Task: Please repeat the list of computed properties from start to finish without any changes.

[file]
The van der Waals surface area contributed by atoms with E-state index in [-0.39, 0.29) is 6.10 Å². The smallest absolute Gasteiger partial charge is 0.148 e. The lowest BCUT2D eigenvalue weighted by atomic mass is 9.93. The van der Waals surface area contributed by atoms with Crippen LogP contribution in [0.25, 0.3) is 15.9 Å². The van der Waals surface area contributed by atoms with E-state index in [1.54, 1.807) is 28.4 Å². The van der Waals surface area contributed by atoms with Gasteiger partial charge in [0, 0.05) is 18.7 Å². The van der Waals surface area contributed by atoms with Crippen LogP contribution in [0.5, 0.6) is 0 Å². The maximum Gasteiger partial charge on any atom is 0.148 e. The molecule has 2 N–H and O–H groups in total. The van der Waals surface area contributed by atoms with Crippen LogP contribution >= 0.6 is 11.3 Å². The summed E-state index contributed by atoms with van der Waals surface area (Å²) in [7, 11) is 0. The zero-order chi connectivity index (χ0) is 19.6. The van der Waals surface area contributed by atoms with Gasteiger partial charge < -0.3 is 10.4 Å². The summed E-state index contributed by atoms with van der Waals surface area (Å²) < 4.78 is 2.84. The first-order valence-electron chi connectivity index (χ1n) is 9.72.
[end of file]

The van der Waals surface area contributed by atoms with E-state index in [-0.39, 0.29) is 6.10 Å². The smallest absolute Gasteiger partial charge is 0.148 e. The lowest BCUT2D eigenvalue weighted by atomic mass is 9.93. The van der Waals surface area contributed by atoms with Crippen LogP contribution in [0.25, 0.3) is 15.9 Å². The van der Waals surface area contributed by atoms with E-state index in [1.54, 1.807) is 28.4 Å². The van der Waals surface area contributed by atoms with Gasteiger partial charge in [0, 0.05) is 18.7 Å². The van der Waals surface area contributed by atoms with Crippen LogP contribution in [0.5, 0.6) is 0 Å². The maximum Gasteiger partial charge on any atom is 0.148 e. The molecule has 2 N–H and O–H groups in total. The van der Waals surface area contributed by atoms with Crippen LogP contribution >= 0.6 is 11.3 Å². The summed E-state index contributed by atoms with van der Waals surface area (Å²) in [7, 11) is 0. The zero-order chi connectivity index (χ0) is 19.6. The van der Waals surface area contributed by atoms with Gasteiger partial charge < -0.3 is 10.4 Å². The summed E-state index contributed by atoms with van der Waals surface area (Å²) < 4.78 is 2.84. The first-order valence-electron chi connectivity index (χ1n) is 9.72.